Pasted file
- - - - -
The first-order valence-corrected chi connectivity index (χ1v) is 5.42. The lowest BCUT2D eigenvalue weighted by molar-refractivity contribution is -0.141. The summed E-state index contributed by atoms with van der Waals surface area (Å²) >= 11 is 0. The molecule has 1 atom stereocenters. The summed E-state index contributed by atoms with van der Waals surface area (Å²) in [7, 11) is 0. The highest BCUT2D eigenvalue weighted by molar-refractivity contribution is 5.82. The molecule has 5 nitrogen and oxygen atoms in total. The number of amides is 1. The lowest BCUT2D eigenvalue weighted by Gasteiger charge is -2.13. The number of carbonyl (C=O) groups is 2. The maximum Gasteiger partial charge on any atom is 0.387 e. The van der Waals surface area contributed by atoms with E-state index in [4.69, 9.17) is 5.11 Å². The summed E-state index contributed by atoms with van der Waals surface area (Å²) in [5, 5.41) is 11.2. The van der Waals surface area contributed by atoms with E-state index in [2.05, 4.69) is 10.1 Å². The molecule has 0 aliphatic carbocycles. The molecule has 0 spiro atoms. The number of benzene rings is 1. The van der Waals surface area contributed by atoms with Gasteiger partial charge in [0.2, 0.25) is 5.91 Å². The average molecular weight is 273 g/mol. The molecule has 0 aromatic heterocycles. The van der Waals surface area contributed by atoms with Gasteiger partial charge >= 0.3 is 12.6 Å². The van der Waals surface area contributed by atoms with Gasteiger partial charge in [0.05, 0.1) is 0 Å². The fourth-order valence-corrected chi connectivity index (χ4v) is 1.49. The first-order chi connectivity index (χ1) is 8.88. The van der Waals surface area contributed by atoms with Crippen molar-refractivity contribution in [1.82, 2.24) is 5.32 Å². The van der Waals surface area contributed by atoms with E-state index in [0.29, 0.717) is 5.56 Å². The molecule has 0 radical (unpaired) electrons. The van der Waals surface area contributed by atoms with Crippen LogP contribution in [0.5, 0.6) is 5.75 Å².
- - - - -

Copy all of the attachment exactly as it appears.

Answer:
The first-order valence-corrected chi connectivity index (χ1v) is 5.42. The lowest BCUT2D eigenvalue weighted by molar-refractivity contribution is -0.141. The summed E-state index contributed by atoms with van der Waals surface area (Å²) >= 11 is 0. The molecule has 1 atom stereocenters. The summed E-state index contributed by atoms with van der Waals surface area (Å²) in [7, 11) is 0. The highest BCUT2D eigenvalue weighted by molar-refractivity contribution is 5.82. The molecule has 5 nitrogen and oxygen atoms in total. The number of amides is 1. The lowest BCUT2D eigenvalue weighted by Gasteiger charge is -2.13. The number of carbonyl (C=O) groups is 2. The maximum Gasteiger partial charge on any atom is 0.387 e. The van der Waals surface area contributed by atoms with E-state index in [4.69, 9.17) is 5.11 Å². The summed E-state index contributed by atoms with van der Waals surface area (Å²) in [5, 5.41) is 11.2. The van der Waals surface area contributed by atoms with E-state index in [2.05, 4.69) is 10.1 Å². The molecule has 0 aliphatic carbocycles. The molecule has 0 spiro atoms. The number of benzene rings is 1. The van der Waals surface area contributed by atoms with Gasteiger partial charge in [0.2, 0.25) is 5.91 Å². The average molecular weight is 273 g/mol. The molecule has 0 aromatic heterocycles. The van der Waals surface area contributed by atoms with Gasteiger partial charge >= 0.3 is 12.6 Å². The van der Waals surface area contributed by atoms with Gasteiger partial charge in [0.05, 0.1) is 0 Å². The fourth-order valence-corrected chi connectivity index (χ4v) is 1.49. The first-order chi connectivity index (χ1) is 8.88. The van der Waals surface area contributed by atoms with Crippen molar-refractivity contribution in [1.82, 2.24) is 5.32 Å². The van der Waals surface area contributed by atoms with E-state index in [0.29, 0.717) is 5.56 Å². The molecule has 0 radical (unpaired) electrons. The van der Waals surface area contributed by atoms with Crippen LogP contribution in [0.5, 0.6) is 5.75 Å².